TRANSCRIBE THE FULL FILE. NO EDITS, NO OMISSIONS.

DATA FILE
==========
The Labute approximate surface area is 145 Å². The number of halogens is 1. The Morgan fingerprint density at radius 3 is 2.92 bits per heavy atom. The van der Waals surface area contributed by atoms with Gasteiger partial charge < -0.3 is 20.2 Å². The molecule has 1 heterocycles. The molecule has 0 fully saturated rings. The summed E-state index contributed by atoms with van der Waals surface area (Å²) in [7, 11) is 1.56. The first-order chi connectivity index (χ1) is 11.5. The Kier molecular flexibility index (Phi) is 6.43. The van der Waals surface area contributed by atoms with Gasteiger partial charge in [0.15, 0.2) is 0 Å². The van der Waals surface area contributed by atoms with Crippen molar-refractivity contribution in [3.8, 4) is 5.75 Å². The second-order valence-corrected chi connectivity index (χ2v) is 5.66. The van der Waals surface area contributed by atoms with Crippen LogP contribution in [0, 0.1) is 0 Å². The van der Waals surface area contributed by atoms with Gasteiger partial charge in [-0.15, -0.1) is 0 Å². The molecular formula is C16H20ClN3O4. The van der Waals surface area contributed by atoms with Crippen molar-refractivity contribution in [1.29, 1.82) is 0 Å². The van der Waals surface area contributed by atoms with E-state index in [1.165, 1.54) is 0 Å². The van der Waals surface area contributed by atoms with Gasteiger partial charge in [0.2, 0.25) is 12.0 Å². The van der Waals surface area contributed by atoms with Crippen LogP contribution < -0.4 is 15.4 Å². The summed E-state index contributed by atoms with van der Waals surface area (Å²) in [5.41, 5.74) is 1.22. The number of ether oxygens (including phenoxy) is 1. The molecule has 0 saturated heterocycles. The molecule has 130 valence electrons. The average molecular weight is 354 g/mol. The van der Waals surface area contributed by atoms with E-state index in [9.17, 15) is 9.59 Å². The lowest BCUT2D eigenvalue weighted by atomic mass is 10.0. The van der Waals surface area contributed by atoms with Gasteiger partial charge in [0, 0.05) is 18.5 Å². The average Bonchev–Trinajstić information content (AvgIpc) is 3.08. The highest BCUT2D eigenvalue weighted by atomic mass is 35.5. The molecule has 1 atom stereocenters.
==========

The Labute approximate surface area is 145 Å². The number of halogens is 1. The Morgan fingerprint density at radius 3 is 2.92 bits per heavy atom. The van der Waals surface area contributed by atoms with Gasteiger partial charge < -0.3 is 20.2 Å². The molecule has 1 heterocycles. The molecule has 0 fully saturated rings. The summed E-state index contributed by atoms with van der Waals surface area (Å²) in [7, 11) is 1.56. The first-order chi connectivity index (χ1) is 11.5. The Kier molecular flexibility index (Phi) is 6.43. The van der Waals surface area contributed by atoms with Gasteiger partial charge in [0.15, 0.2) is 0 Å². The van der Waals surface area contributed by atoms with Crippen molar-refractivity contribution in [3.8, 4) is 5.75 Å². The second-order valence-corrected chi connectivity index (χ2v) is 5.66. The van der Waals surface area contributed by atoms with Crippen LogP contribution in [0, 0.1) is 0 Å². The van der Waals surface area contributed by atoms with Gasteiger partial charge in [-0.15, -0.1) is 0 Å². The molecular formula is C16H20ClN3O4. The van der Waals surface area contributed by atoms with Crippen molar-refractivity contribution in [1.29, 1.82) is 0 Å². The van der Waals surface area contributed by atoms with E-state index in [1.165, 1.54) is 0 Å². The van der Waals surface area contributed by atoms with Gasteiger partial charge in [0.2, 0.25) is 12.0 Å². The van der Waals surface area contributed by atoms with Crippen LogP contribution < -0.4 is 15.4 Å². The summed E-state index contributed by atoms with van der Waals surface area (Å²) in [5.41, 5.74) is 1.22. The number of ether oxygens (including phenoxy) is 1. The molecule has 0 saturated heterocycles. The molecule has 130 valence electrons. The average molecular weight is 354 g/mol. The van der Waals surface area contributed by atoms with E-state index in [9.17, 15) is 9.59 Å². The lowest BCUT2D eigenvalue weighted by atomic mass is 10.0. The van der Waals surface area contributed by atoms with Gasteiger partial charge in [0, 0.05) is 18.5 Å². The average Bonchev–Trinajstić information content (AvgIpc) is 3.08. The highest BCUT2D eigenvalue weighted by atomic mass is 35.5. The molecule has 1 atom stereocenters.